As the pandemic took hold in March our towns and cities began to empty. The skylines of high-rise office buildings that define many of our cities remained the same shiny beacons while their inhabitants were absent for months. Activity outside the buildings was scarce, but inside told a different story. Dedicated teams of engineers, property managers, cleaners and security staff were keeping the engines of our economy ticking over. They ensured buildings were running smoothly – and crucially, safe and ready to reopen.
As the coronavirus disrupted our daily lives, landlords and facilities managers spent their days working on maintenance tasks. It marks a significant shift from six months ago when the focus was on managing the tenant experience.
Landlords and facilities managers were on the frontline and used the lockdown to carry out minor checks, upgrades and work that could previously only be done at weekends or overnight such as testing lift systems or lighting repairs. Deep cleaning in buildings was also a priority.
The safety of staff was and is still paramount. Work schedules were transformed to make sure facilities managers juggled the needs of the building with staff being off sick or self-isolating. Night shifts were encouraged so staff could avoid rush hour on public transport or drive to work to reduce the risk of infection.
But one way to keep staff safe and buildings in good condition is predictive maintenance which can flag issues before they become a serious problem. Plus, as buildings get smarter, engineers can monitor their security via live imaging, and track and adjust energy performance offsite using sensors connected to a building’s infrastructure. This can minimize human intervention until it is needed.
The pandemic may have forced building owners to assess the solution that remotely monitors and manages facilities to ensure properties are safe, compliant and not prone to any unforeseen problems. It now begs the question of how traditional methods of monitoring versus using IoT remote monitoring systems should be adopted in a post-covid world.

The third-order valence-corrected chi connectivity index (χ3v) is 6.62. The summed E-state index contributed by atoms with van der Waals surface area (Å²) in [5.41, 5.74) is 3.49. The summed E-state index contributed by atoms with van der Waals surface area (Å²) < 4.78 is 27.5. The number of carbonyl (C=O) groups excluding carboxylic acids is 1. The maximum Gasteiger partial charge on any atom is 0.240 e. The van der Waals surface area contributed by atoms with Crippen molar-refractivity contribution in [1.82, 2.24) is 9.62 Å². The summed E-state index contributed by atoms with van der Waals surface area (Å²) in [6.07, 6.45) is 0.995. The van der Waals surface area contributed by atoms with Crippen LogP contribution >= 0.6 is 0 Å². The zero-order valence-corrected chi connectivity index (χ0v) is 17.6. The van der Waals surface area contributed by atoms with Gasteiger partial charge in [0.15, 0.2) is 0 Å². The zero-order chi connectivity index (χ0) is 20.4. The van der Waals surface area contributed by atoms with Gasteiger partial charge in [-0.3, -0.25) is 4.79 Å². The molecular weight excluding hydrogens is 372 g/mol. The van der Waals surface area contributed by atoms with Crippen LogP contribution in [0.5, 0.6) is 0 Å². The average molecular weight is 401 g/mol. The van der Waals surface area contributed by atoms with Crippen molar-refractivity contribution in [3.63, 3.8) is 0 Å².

Smart sensors provide masses of valuable information to monitor building performance and flag any unfolding issues to offsite teams. Remote dashboard monitoring displays real-time data that allows teams to identify issues at a much earlier stage, while some systems employ machine learning to automatically adjust and redefine maintenance plans. This, in turn, can help prolong the life of the costly appliances they service.
Equally, with sensors collecting a building’s operational data and system alerts flagging risks, such as burglaries, gas leaks or poor air quality, it frees up engineers to then take on more complex tasks
With more data to analyse and a growing number of tools on the market to decipher the numbers, facilities management teams are able to understand how to improve operations, especially when buildings are under-occupied, and identify long-term cost savings.
Over the long-term, the return on investment means that costs are rapidly offset by new efficiencies that if left unchecked would lead to expensive mishaps. Likewise, another major upside is the energy efficiency that can be achieved in a short time. By identifying where energy consumption can be reduced, not only do the sensors save organisations money, but they also address a key sustainability issue the built environment is facing – the UK’s journey towards net carbon zero.
So, if these platforms reduce costs, preserve the life of assets and keeps the building compliant, should owners be looking at the post-covid world as a time to pivot and manage their buildings more efficiently?
It seems the underlying theme of greater monitoring from outside the building’s four walls is front of mind for many owners. And while for now, it’s about making sure buildings are ready for when tenants resume their normal activities, owners have a lot to think about, after all this is a new world that we are all trying to navigate.